The tunnel of light is the most common association with those who experience near-death
The question of what happens to us when we die has spawned books, songs, plays, and of course, religions. Our mortality has been a central concern of our daily existence throughout the history of human civilization. We understand that it is an end of sorts, but what kind of end? And what happens afterwards? There is no direct proof of anyone returning from the dead (Jesus’ death and resurrection rests on the gospels) and reporting to us what is on the other side. But we do have many instances of what is known as Near-Death Experience (NDE).
First popularized by Raymond Moody in his 1975 book Life After Life, NDE refers to both the physical and spiritual effects of impending death. The most common experiences include feelings of tranquility, warmth, and the presence of the proverbial “tunnel of light”. Some go as far as to suggest that they are drawn into the tunnel of light. These sensations are taken by many as proof of an afterlife.
Science is now trying to figure out what causes these feelings and what they really are and why so many people (at one count 8 million alone in the USA) experience NDE. One study group has launched AWARE (AWAreness during REsuscitation) to look at patients who suffer cardiac arrest.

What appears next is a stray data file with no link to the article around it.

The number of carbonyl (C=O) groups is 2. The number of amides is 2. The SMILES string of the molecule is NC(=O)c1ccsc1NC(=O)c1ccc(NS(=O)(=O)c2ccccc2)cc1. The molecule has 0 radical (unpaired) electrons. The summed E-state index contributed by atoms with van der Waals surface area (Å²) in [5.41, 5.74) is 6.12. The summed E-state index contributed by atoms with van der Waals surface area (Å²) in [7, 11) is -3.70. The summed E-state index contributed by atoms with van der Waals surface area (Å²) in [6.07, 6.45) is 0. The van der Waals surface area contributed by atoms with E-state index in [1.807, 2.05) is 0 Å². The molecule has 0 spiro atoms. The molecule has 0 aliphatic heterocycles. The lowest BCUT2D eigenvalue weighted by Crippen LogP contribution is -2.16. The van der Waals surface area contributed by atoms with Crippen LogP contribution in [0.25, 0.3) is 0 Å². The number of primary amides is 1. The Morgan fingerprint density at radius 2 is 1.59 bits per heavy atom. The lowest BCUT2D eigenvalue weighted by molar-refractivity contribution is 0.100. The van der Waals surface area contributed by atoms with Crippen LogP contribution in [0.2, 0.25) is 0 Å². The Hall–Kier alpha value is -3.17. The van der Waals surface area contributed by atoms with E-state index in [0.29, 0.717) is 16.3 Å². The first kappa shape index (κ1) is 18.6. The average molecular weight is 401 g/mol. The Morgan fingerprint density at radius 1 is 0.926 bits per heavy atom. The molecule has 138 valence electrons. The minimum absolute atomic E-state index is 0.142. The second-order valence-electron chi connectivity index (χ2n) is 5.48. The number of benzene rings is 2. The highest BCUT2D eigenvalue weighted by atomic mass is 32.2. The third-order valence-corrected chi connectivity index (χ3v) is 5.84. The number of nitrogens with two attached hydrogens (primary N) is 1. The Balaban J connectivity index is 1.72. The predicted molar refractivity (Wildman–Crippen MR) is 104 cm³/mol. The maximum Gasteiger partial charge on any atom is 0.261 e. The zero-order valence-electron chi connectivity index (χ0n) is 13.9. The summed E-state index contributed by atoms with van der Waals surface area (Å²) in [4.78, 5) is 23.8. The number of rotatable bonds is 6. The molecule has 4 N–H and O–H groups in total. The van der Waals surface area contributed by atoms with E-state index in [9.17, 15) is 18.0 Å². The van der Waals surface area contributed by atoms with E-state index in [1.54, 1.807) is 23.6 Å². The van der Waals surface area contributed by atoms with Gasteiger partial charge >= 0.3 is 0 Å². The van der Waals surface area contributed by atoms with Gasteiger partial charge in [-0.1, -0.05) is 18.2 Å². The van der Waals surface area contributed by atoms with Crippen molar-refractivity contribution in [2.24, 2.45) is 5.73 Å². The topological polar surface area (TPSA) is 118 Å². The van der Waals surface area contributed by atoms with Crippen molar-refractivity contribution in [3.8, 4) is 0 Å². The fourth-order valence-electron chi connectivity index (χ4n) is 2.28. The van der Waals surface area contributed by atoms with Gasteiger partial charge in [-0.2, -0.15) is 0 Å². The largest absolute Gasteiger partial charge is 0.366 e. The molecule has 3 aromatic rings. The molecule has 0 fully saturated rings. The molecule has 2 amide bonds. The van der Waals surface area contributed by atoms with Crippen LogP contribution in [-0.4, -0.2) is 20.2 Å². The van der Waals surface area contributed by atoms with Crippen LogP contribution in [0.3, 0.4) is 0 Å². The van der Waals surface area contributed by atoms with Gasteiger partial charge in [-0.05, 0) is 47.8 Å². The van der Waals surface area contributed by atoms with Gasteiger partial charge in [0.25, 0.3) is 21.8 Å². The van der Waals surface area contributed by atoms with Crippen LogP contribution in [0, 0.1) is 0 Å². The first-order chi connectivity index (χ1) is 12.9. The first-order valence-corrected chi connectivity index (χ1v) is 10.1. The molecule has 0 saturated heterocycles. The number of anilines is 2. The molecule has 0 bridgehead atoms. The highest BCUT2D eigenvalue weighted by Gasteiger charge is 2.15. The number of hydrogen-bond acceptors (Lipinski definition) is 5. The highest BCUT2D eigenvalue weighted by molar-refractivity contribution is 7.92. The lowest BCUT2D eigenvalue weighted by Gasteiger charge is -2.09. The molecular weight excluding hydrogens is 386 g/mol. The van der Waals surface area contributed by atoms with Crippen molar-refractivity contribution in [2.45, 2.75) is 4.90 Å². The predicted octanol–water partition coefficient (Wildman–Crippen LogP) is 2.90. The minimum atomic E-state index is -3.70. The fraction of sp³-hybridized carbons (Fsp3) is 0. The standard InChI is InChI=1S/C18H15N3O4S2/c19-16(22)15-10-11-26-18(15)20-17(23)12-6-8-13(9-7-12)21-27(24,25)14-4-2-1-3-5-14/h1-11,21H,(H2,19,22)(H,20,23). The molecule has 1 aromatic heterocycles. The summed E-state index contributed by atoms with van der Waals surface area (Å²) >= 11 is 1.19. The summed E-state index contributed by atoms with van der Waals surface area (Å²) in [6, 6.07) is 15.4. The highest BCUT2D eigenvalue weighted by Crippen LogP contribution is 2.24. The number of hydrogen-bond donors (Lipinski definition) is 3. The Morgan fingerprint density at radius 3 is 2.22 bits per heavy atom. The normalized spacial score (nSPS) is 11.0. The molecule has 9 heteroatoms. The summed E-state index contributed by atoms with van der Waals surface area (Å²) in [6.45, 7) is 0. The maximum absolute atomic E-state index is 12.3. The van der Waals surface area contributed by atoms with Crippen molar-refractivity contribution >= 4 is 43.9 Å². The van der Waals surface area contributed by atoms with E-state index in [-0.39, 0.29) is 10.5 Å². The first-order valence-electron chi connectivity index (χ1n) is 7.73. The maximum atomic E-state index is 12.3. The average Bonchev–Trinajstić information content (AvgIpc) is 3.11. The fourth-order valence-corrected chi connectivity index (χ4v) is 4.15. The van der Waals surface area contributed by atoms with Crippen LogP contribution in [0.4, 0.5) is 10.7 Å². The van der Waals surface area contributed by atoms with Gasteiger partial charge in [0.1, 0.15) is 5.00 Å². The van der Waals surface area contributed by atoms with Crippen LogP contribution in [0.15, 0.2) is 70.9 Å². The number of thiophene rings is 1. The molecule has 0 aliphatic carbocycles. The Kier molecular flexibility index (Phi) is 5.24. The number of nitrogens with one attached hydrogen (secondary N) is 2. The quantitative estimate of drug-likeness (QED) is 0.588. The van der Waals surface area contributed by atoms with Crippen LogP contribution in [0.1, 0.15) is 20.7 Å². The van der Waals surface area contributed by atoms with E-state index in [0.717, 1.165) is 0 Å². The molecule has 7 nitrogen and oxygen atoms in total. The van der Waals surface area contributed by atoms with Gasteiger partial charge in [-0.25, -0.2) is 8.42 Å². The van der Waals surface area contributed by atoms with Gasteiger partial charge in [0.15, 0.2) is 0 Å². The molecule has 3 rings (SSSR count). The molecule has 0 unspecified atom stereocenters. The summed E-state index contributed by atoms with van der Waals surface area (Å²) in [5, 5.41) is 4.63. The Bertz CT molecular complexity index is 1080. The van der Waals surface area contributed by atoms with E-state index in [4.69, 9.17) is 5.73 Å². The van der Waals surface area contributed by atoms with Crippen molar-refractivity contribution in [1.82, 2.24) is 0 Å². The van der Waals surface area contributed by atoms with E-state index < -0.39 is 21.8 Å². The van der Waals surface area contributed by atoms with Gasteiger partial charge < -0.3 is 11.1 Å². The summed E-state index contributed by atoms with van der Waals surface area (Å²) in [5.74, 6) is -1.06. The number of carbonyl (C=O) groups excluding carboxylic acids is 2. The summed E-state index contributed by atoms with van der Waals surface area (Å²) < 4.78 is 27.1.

“Contrary to popular perception, death is not a specific moment,” said leader of the study Dr. Sam Parnia of the University of Southampton in the U.K. “It is a process that begins when the heart stops beating, the lungs stop working and the brain ceases functioning — a medical condition termed cardiac arrest, which from a biological viewpoint is synonymous with clinical death.”
Previous research suggests about 10 to 20 percent of people who live through cardiac arrest report lucid, well-structured thought processes, reasoning, memories and sometimes detailed recall of events during their encounter with death.
One study found that people who reported peaceful feelings, bright light and out-of-body experiences during a brush with death are more likely to have had difficulty separating sleep from wakefulness in their everyday lives. Both before and after their near-death experiences, these people often have symptoms of the rapid-eye movement (REM) state of sleep while awake.
The AWARE researchers want to find out what happens to the brain when a person’s body has started to shut down, whether it is possible for people to see and hear during cardiac arrest, and what’s going on during out of body experiences.